The Greatest Saturday In Golf: 2020 Waste Management Open In Phoenix
The Famous 16th Hole Stadium At TPC Scottsdale Is A Show Unto Itself At The Waste Management Phoenix Open - Image Courtesy YouTube
By Alfie Lau
Security officials said the line-up started at 1 a.m. Saturday. And since the gates to the TPC Scottsdale for the third round of the 2020 Waste Management Open wouldn’t open until 7 a.m., that meant six hours of hearty celebration, anticipation and planning for when the Running of the Phoenicians to the coveted seats at the 16th hole would commence.
Veterans know the best route is through the underpass, behind the 18th green and then a quick left so you go down the right side of the 10th fairway. Just past the 10th green, another 50 yards away, is the first entrance into the backside of 16. Run another 150 yards and you get to the entrance for seats closer to the tee box.
Rookies, and there are still many, go through the underpass, but are tempted to take the first quick left, going down the left side of the 18th fairway, but unless they possess Usain Bolt-like speed, they are running almost double the distance, as they must run the entire length of the 18th and then most of the 17th before reaching the backside of 16.
When the gates opened just before 7 a.m. – the bulls must have convinced security that there would be no safety incidents after being on their best behavior for the better part of six hours – so began the anarchy and if you weren’t in your seat by 7:30, you were in an endless line to get in.
At 9:30, the line to get into the bleachers had not moved one iota and with the first tee time at 9:04 a.m., there would be no golfers coming through there until just past 10:30 a.m. And so it was that Matt Kuchar, Grayson Murray and Sungjae Im came through the tunnel to thunderous applause, no doubt due to Kuchar hitting first after making two consecutive birdies.
Kuchar may or may not have been subjected to some taunts about his past incident with a Mexican caddy, but he still made par and the 16th hole denizens took a 15-minute break before the marquee second group came through. Featuring fan favourite Rickie Fowler, lightning rod Bryson DeChambeau and the underrated Kevin Tway, there were three decidedly different reactions.
Tway hit quickly, with almost nobody noticing. DeChambeau was applauding the crowd but that didn’t stop the crazies from reminding DeChambeau that he isn’t the fleetest of golfers. And Fowler was pumping up the crowd for more applause even when the marshalls put up their Quiet signs. Later in the afternoon, when Canadian Adam Hadwin made his way through the 16th hole, the Canadians who lined up at or around 1 a.m. serenaded the Abbotsford native with a rendition of O' Canada before Hadwin made par, narrowly missing a 9-foot birdie putt. But that didn’t stop Hadwin from going into his golf bag and tossing a handful of Callaway ball caps to his Canadian comrades.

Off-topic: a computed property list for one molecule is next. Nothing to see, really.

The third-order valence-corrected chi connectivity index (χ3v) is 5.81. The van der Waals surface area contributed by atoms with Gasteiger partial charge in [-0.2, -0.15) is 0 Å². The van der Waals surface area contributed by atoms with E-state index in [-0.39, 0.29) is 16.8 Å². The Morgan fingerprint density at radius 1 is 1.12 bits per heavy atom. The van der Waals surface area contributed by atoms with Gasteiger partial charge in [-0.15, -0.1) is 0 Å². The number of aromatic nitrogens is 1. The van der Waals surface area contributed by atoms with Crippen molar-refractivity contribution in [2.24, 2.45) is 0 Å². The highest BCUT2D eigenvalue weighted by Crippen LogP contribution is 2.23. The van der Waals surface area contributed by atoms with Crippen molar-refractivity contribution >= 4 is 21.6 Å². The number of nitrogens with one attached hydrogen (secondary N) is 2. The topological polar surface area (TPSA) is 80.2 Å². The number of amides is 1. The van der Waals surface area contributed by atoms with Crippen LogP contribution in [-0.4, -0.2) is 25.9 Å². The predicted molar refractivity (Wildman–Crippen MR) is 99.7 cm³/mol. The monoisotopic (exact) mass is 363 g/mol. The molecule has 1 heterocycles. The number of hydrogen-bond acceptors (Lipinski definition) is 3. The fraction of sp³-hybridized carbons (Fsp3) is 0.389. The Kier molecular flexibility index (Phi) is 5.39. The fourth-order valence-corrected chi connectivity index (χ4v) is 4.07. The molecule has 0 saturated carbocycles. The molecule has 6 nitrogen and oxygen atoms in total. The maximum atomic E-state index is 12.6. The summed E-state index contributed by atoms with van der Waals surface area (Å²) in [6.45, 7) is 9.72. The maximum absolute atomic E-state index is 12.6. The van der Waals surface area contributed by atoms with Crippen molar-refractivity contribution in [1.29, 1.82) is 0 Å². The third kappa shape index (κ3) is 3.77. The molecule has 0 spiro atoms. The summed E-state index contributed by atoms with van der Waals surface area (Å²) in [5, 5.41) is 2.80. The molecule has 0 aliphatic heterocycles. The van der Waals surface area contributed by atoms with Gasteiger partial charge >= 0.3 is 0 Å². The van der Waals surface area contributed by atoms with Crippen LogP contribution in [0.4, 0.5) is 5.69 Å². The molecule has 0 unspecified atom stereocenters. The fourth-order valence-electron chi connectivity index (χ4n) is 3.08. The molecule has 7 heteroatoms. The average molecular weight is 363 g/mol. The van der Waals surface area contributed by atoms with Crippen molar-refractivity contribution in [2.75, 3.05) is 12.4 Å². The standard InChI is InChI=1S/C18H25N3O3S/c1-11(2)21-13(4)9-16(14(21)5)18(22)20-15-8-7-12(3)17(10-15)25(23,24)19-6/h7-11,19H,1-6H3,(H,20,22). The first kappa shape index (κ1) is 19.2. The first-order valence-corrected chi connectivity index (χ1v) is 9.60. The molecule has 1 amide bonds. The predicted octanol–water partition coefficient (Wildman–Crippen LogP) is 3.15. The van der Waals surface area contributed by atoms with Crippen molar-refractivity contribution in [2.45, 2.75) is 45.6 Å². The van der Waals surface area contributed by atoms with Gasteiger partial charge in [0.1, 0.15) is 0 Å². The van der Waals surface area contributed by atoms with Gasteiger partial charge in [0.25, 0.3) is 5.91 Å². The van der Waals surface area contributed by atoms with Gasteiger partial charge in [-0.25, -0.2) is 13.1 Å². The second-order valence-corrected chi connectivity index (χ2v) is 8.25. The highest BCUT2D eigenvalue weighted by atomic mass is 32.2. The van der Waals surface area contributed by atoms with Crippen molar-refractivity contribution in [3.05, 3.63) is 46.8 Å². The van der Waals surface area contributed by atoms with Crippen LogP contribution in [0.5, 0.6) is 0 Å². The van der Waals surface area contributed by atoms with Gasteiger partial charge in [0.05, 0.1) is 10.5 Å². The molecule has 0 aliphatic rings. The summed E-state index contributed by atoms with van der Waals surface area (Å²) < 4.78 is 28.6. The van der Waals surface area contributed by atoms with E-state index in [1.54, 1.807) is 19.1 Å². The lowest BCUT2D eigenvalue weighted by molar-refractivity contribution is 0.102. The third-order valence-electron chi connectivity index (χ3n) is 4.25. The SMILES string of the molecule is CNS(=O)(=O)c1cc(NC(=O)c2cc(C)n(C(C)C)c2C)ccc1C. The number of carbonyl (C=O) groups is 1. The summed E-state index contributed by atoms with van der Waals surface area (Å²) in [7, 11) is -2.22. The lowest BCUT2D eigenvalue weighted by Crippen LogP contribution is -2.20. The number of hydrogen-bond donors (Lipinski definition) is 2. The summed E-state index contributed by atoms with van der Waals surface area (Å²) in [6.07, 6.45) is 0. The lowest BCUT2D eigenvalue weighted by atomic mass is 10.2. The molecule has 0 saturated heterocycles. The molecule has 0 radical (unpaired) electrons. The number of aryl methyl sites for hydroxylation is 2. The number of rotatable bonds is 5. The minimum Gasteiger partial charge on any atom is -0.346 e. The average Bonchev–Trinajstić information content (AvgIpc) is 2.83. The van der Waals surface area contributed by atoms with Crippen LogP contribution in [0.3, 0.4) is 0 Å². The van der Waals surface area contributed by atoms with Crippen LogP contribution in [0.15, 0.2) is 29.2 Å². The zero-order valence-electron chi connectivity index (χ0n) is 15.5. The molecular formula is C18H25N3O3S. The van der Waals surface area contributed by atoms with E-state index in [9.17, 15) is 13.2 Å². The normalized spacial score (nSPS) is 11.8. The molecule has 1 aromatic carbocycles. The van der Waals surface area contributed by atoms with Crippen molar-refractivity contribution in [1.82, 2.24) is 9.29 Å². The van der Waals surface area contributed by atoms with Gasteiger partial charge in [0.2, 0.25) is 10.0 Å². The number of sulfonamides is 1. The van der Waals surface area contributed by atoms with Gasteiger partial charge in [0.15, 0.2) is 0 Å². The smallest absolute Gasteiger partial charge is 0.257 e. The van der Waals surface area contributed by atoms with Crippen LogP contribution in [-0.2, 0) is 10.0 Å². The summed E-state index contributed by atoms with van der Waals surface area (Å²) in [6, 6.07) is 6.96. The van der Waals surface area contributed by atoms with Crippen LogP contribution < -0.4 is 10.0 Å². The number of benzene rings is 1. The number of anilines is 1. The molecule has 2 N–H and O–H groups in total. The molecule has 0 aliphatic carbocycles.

Corey Conners came within 10 inches of making an ace at 16 before tapping in for birdie en route to an even par round of 71. These were the sights you won’t see on television coverage of the Waste Management Open, where an actual golf tournament is taking place.
Fan favourite Tony Finau, who made a birdie at the 16th en route to a round of 62, enters the final round at (-16), a stroke ahead of Webb Simpson, who shot 64 a day after shooting 63 and now sits at (-15). Third round leader JB Holmes, along with Hudson Swafford, are another stroke back at (-14), with Xander Schauffele, Scott Piercy and Adam Long another stroke back at (-13).
It wasn’t a red letter day for Canadians, as Hadwin is 11 strokes back at (-5) after a (+1) round of 72, and Conners and Nick Taylor, playing together Saturday, each carded even par rounds of 71 and at (-2), are 14 strokes behind Finau. For the third consecutive day, a golfer made an ace at TPC Scottsdale. On Thursday, Holmes aced the 4th, while on Friday, Piercy aced the 7th. On Saturday, Simpson brought the crowd to its feet on the 12th with his ace to pull into a temporary tie for the lead.
Perhaps not coincidentally, a chest of free beer has appeared in the media centre each of the three nights. Also of note is a not totally surprising retirement. Former world amateur No. 1 Colt Knost missed the cut by one on Friday night and shortly thereafter announced he was done professional golf for good. Beset by a recurring wrist injury, Knost had no more tournaments to earn 322 FedEx points and had to win in Scottsdale to retain his PGA TOUR playing privileges. Fortunately for Knost, he is already hosting a radio show, which he will now do full-time.
Knost’s final round was alongside Jamie Lovemark, who also had a noted amateur career, and another former World Amateur No. 1, Abbotsford’s Nick Taylor. Sunday at the Waste Management Phoenix Open promises to be a quieter day than Saturday simply because many sports fans are readying for the Super Bowl, which kicks off in the late afternoon.
Golf tournament organizers try to have this tournament end approximately 30 minutes before the Big Game starts, but from 2016-18, there were extra hole playoffs, with Hideki Matsuyama winning the first two and Gary Woodland in 2018 before Rickie Fowler won in regulation last year and saved many Super Bowl parties from starting late.
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